Tuesday, November 14, 2006 - 2:35 PM

Farms of the Future: Soybean Productivity and Yield in a High-CO2, High-O3 World.

Kelly McConnaughay1, Elizabeth Brewer2, Anna Abts1, Pamela Beaver3, Sherri Morris3, Patrick Morgan4, and Stephen Long5. (1) Bradley Univ, 1501 W. Bradley Ave, Peoria, IL 61625, (2) Oregon State Univ, Crop & Soil Sciences, 3029 Agricultural & Life Sciences, Corvallis, OR 97331, (3) Bradley University, 1501 W. Bradley Avenue, Peoria, IL 61625, (4) USDA-ARS, Plant Science Research Unit, 3127 Ligon Street, Raleigh, NC 27695, (5) Univ of Illinois, 190 Edward R. Madigan Labs, 1201 W. Gregory Dr, Urbana, IL 61801-3838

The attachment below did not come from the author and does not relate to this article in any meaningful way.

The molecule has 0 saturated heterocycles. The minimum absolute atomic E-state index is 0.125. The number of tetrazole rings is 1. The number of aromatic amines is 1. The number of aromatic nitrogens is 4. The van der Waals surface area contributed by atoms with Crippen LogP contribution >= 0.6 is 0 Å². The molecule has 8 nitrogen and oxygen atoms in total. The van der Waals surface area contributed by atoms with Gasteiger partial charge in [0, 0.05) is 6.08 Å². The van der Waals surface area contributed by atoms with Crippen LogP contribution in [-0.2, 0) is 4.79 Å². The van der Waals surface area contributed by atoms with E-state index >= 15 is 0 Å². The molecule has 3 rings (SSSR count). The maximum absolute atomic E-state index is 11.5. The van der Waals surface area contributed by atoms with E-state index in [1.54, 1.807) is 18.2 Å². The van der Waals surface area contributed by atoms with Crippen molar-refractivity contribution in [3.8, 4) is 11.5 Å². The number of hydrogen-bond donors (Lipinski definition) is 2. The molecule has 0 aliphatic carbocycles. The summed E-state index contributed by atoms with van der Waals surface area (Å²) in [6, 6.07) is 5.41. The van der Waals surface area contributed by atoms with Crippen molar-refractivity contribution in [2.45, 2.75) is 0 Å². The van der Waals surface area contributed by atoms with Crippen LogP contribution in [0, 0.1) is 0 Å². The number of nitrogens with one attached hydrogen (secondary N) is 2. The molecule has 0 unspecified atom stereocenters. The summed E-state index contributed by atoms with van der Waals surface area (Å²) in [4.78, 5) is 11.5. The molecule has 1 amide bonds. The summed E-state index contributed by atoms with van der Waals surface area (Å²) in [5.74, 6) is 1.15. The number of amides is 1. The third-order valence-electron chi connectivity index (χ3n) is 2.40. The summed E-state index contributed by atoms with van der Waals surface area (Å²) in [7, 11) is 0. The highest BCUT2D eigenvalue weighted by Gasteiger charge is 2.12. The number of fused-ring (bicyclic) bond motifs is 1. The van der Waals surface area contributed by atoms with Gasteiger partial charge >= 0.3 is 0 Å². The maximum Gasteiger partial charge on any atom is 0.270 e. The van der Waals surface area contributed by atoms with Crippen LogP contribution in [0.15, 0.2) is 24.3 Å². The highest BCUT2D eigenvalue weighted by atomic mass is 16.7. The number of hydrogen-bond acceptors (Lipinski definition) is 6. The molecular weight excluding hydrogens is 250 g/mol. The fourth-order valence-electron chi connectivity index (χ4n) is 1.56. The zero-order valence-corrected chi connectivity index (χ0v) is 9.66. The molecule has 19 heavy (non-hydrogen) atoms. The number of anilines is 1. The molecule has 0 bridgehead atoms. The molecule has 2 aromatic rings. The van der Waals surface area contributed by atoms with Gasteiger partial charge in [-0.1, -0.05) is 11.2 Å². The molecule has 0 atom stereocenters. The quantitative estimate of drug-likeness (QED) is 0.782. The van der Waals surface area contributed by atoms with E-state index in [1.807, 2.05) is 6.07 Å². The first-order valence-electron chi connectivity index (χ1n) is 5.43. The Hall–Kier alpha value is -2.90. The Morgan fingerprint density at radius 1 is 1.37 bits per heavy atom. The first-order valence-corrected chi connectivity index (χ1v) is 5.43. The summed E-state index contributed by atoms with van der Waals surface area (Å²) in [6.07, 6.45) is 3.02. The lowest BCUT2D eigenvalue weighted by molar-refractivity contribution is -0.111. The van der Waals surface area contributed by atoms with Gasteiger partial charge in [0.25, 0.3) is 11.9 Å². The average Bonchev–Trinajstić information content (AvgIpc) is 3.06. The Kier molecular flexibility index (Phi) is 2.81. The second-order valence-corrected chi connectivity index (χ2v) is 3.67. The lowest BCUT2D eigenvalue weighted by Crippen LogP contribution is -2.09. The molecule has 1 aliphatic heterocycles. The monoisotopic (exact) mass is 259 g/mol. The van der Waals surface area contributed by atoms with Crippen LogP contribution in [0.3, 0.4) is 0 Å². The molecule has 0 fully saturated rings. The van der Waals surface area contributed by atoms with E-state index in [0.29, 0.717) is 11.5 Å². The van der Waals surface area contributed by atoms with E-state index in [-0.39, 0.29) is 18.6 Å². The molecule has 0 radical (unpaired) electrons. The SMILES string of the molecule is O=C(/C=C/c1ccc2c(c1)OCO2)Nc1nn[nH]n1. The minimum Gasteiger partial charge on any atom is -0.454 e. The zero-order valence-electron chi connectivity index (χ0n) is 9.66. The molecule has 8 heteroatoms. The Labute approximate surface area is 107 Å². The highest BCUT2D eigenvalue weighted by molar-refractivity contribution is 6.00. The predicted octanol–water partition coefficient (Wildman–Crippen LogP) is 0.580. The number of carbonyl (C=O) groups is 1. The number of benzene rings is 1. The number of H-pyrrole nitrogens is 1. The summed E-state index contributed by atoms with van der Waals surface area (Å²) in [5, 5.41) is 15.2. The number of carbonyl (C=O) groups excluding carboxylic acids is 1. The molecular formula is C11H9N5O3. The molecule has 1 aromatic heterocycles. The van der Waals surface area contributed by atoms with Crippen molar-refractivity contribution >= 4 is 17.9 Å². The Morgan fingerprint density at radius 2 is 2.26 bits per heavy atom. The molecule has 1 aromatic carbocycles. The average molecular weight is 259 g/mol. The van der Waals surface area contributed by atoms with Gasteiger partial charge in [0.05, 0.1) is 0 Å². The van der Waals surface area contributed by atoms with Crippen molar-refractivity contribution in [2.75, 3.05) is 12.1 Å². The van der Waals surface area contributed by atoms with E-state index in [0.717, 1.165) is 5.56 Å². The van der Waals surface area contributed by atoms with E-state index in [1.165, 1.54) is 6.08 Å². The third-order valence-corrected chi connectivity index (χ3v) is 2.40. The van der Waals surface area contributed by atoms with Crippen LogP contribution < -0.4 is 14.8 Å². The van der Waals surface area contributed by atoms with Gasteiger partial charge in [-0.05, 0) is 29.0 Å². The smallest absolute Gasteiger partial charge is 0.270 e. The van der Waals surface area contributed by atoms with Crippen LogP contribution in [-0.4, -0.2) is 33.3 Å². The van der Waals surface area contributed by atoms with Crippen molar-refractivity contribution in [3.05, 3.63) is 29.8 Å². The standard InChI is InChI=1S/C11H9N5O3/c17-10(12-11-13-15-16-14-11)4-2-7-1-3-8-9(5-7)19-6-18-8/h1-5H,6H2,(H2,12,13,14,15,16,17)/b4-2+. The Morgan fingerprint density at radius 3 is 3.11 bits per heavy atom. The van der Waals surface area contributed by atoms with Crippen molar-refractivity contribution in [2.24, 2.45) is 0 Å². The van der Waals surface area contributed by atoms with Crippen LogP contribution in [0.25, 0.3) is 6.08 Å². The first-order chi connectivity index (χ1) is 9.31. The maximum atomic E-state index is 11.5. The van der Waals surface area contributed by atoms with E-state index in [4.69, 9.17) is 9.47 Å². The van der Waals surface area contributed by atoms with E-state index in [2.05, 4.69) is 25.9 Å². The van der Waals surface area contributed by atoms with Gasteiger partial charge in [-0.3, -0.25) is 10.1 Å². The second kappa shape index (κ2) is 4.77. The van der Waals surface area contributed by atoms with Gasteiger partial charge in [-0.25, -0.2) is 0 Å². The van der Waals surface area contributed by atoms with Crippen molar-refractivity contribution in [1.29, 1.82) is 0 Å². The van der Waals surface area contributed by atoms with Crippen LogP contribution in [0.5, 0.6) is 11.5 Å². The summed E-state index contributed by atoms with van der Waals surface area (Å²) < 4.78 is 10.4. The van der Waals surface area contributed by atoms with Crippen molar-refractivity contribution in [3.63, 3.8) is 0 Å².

Atmospheric CO2 is predicted to increase from current levels of 375 ppm to 550 ppm by 2050. Atmospheric ozone (O3) is also increasing. Increases in these atmospheric gases can have profound impacts on the growth and productivity of crop plants: CO2 through its direct impacts on photosynthesis and plant water use, and O3 through its direct negative impacts on photosynthesis. Here we report data on effects of increased levels of CO2 and O3 on growth and productivity in soybeans from a large-scale, multi-investigator FACE study. We monitored biweekly growth and seed yield for field-grown soybean exposed to current and predicted future atmospheric concentration of CO2 and/or O3 for two consecutive years (2004 and 2005). In both years, increased CO2 availability resulted in increased aboveground net productivity and seed yield. In 2004, a year in which background levels of O3 were particularly low, soybean growth and seed yield were not affected by ozone levels, with the exception that leaf senescence was accelerated for soybeans exposed to high O3 and low CO2. In contrast, in 2005, elevated O3 reduced soybean productivity and seed yield, but elevated CO2 ameliorated this response. In addition, soybeans grown at elevated O3 levels produced smaller seeds. Overall, these results suggest that soybean crops exposed to increasing O3 pollution in the lower atmosphere may experience reduced productivity and yield, but that elevated CO2 may reduce these negative impacts. Similarly, predicted increases in crop productivity and yield due to increased CO2 availability may be offset by decreases in productivity due to O3 pollution.